• Speech and Language Evaluations
  • AAC Evaluations
  • AAC programming, training and therapy
  • Individual Therapy
  • Group Therapy
  • Social Skills Groups
  • Tele-practice (DC, VA, some international locations)

Pediatric Feeding Disorders Services

  • Feeding Evaluation and Consultation
  • Feeding Therapy and Parent Training
  • Group Feeding Therapy



Pediatric Language & Communication Disorders

Feeding Therapy

The Pediatric Language and Communication Disorders (PLCD) clinic is a specialty track that provides speech and language support to children with varying needs:

  • Autism Spectrum Disorder
  • Augmentative & Alternative Communication (AAC)
  • Developmental Delay
  • Receptive and Expressive Language Disorder
  • Pragmatic Language Disorder

At the GWU, we work closely with families to create an individualized service plan to help children uncover and strengthen skills, allowing them to function to the best of their abilities. We utilize behavioral interventions, as well as sensory integration techniques, as needed, while providing speech-language therapy to our clients. We provide complete speech-language evaluations, including AAC assessments, for both verbal and non-verbal children, as young as 6 months and can provide services for cognitively impaired adults.

Pediatric Feeding Disorders

Feeding disorders are problems with a range of eating activities that may or may not include problems with swallowing. Feeding disorders can be characterized by one or more of the following behaviors:

  • Avoiding or restricting one’s food intake
  • Refusing age-appropriate or developmentally appropriate foods or liquids
  • Accepting a restricted variety or quantity of foods or liquids
  • Displaying disruptive or inappropriate mealtime behaviors for developmental level
  • Failing to master self-feeding skills expected for developmental levels
  • Failing to use developmentally appropriate feeding devices and utensils
  • Experiencing less than optimal growth

The long-term consequences of feeding and swallowing disorders can include:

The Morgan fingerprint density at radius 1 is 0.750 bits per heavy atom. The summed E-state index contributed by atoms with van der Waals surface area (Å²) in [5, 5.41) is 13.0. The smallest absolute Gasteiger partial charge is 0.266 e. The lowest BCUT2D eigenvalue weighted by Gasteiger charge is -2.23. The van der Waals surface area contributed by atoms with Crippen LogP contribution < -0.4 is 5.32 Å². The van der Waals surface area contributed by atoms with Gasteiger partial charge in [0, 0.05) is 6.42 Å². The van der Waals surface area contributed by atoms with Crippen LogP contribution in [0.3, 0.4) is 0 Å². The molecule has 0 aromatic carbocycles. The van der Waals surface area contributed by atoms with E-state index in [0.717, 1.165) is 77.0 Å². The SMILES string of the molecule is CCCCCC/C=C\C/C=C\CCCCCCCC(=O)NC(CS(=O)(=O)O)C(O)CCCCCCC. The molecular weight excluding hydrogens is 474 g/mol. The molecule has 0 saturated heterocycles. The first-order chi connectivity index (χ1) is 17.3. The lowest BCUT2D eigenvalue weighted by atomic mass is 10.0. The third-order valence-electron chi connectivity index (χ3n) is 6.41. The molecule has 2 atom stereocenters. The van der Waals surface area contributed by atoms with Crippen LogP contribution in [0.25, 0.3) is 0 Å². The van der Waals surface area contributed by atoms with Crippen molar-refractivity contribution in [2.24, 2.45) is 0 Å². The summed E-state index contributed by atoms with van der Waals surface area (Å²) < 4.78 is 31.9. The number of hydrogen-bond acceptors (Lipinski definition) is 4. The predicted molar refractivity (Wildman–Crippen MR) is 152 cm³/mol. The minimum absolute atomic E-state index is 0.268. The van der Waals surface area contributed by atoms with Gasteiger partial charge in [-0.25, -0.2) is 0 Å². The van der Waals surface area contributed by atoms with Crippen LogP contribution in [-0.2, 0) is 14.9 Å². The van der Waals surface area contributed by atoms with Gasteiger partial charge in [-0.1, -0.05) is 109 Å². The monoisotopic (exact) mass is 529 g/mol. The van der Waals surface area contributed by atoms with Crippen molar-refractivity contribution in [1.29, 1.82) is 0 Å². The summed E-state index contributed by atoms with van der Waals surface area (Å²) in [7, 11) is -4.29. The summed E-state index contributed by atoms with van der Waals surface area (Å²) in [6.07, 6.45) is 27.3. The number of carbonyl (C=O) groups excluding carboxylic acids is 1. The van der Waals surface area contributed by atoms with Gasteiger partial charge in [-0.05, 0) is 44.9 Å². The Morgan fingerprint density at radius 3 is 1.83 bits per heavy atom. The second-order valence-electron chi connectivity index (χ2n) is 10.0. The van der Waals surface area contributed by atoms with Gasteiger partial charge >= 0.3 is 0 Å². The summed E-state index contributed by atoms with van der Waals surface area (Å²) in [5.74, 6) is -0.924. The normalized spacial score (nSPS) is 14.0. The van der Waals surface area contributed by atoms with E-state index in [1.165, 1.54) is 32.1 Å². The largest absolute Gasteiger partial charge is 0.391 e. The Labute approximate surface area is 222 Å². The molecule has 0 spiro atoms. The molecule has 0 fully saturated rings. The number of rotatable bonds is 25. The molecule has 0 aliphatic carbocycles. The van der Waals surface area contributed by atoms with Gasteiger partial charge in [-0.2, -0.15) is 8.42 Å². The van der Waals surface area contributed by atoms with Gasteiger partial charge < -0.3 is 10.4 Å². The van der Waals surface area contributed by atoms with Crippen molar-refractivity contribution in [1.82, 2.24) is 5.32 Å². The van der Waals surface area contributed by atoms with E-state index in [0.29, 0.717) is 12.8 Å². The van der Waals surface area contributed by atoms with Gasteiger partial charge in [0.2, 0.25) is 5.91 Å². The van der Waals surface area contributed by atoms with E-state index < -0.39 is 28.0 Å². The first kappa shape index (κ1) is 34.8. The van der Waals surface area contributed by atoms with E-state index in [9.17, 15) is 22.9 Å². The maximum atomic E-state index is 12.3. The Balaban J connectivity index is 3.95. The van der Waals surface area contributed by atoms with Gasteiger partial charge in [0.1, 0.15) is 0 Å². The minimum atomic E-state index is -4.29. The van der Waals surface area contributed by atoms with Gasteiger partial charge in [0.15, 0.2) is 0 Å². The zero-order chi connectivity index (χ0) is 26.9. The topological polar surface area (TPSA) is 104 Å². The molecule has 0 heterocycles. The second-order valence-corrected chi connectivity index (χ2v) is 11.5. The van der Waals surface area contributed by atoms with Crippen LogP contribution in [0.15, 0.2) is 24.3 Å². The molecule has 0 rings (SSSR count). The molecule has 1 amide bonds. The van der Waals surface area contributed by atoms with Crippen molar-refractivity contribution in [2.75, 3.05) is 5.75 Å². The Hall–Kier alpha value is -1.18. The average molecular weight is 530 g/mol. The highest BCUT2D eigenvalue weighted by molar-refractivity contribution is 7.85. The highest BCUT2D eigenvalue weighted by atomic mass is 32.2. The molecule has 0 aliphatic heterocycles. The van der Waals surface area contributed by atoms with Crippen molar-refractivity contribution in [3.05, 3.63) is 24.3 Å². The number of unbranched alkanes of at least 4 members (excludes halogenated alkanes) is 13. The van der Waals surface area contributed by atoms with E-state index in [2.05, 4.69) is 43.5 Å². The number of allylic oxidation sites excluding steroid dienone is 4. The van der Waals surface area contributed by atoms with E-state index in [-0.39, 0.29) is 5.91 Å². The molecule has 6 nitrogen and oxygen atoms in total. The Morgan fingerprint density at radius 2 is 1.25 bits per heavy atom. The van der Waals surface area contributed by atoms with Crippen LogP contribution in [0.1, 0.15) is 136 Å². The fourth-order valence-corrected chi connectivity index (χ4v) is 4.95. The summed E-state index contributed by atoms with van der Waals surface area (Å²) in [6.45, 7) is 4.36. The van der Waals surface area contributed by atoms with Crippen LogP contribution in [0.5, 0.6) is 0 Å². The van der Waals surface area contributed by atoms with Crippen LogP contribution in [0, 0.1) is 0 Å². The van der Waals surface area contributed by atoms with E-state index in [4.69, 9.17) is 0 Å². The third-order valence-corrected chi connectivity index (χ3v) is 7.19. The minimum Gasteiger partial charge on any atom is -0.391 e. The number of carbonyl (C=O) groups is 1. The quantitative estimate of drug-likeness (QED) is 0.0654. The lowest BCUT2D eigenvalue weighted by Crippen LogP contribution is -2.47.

• food aversion;
  • oral aversion;
  • aspiration pneumonia and/or compromised pulmonary status;
  • undernutrition or malnutrition;
  • dehydration;
  • gastrointestinal complications such as motility disorders, constipation, and diarrhea;
  • poor weight gain velocity and/or undernutrition;
  • rumination disorder (unintentional and reflexive regurgitation of undigested food that may involve re-chewing and re-swallowing of the food);
  • ongoing need for enteral (gastrointestinal) or parenteral (intravenous) nutrition;
  • psychosocial effects on the child and his or her family; and
  • feeding and swallowing problems that persist into adulthood, including the risk for choking, malnutrition, or undernutrition.  

Speech-language pathologists (SLPs) play a central role in the assessment, diagnosis, and treatment of infants and children with swallowing and feeding disorders. The professional roles and activities in speech-language pathology include clinical/educational services (diagnosis, assessment, planning, and treatment), prevention and advocacy, education, administration, and research. The Speech and Hearing Center provides feeding services for clients who are picky eaters, have food aversion or sensitivity, and oral motor impairment. Sensory, oral aversion, and oral motor disordered clients will engage in special treatment focusing on improving food quality and quantity intake.


Laura Barrett, M.S., CCC/SLP

Prof. Barrett is the primary supervisor for both the Pediatric Language Communication Disorders and Social Communication Disorders clinical tracks.